Global : Jordan current account reports the third deficit in a row increasing by 73.7%
• Global : Jordan current account reports the third deficit in a row increasing by 73.7%
Global Investment House Kuwait – Jordan Economic & Strategic Report- The trade balance continued to report increasing deficit over the period 2002-07. On CAGR basis, trade deficit grew by 35.2% during the period to increase from JD1.2bn in 2002 reaching JD5.6bn by the end of 2007. On Y-o-Y basis, the deficit increased rapidly by 23.4% by the end of 2007. Total exports including Re-exports grew by 9.5% in 2007, while total imports grew by 17.2% thus justifying the widening trade deficit. The significant growth in imports was attributed to the rise in imports to meet domestic demand as well as the rise in international oil prices along with the appreciation of some foreign currencies against the Jordanian Dinar as a result of weakening US$ to which the JD is pegged. The growth in exports came on the back of the Qualifying Industrial Zones (QIZ) agreement which allow products in the textile sector with a certain amount of Israeli and Jordanian content to be exported duty- and quota-free to the United States.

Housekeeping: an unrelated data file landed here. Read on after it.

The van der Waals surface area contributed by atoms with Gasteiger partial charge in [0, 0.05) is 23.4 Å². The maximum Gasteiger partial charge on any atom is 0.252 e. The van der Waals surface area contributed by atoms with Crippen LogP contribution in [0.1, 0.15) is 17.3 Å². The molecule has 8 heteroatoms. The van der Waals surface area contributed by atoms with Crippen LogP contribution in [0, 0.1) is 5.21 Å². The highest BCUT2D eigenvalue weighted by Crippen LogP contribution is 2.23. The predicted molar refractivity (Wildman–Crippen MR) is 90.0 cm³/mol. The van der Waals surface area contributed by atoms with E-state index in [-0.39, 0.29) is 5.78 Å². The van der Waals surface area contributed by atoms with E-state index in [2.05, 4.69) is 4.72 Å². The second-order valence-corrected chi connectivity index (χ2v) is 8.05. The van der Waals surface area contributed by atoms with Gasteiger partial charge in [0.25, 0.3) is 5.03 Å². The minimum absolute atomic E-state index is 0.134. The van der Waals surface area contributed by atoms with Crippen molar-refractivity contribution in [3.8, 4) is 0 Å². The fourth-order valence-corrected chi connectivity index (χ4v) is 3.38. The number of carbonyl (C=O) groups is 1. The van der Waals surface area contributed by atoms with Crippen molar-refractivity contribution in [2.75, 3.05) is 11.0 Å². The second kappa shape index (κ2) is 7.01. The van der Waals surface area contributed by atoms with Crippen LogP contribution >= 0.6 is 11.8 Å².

External Trade Summary
JD mn 2002 2003 2004 2005 2006* 2007* CAGR 2002-07
Domestic Exports 1,556.7 1,675.1 2,306.6 2,570.2 2,929.3 3,179.6 15.4%
Re-exports 407.2 509.8 446.4 479.3 760.6 861.7 16.2%
Total Exports 1,963.9 2,184.9 2,753.0 3,049.6 3,689.9 4,041.3 15.5%
Total Imports 3,191.0 4,072.0 5,799.2 7,442.9 8,187.7 9,593.5 24.6%
Trade Balance (1,227.1) (1,887.1) (3,046.2) (4,393.3) (4,497.8) (5,552.2) 35.2%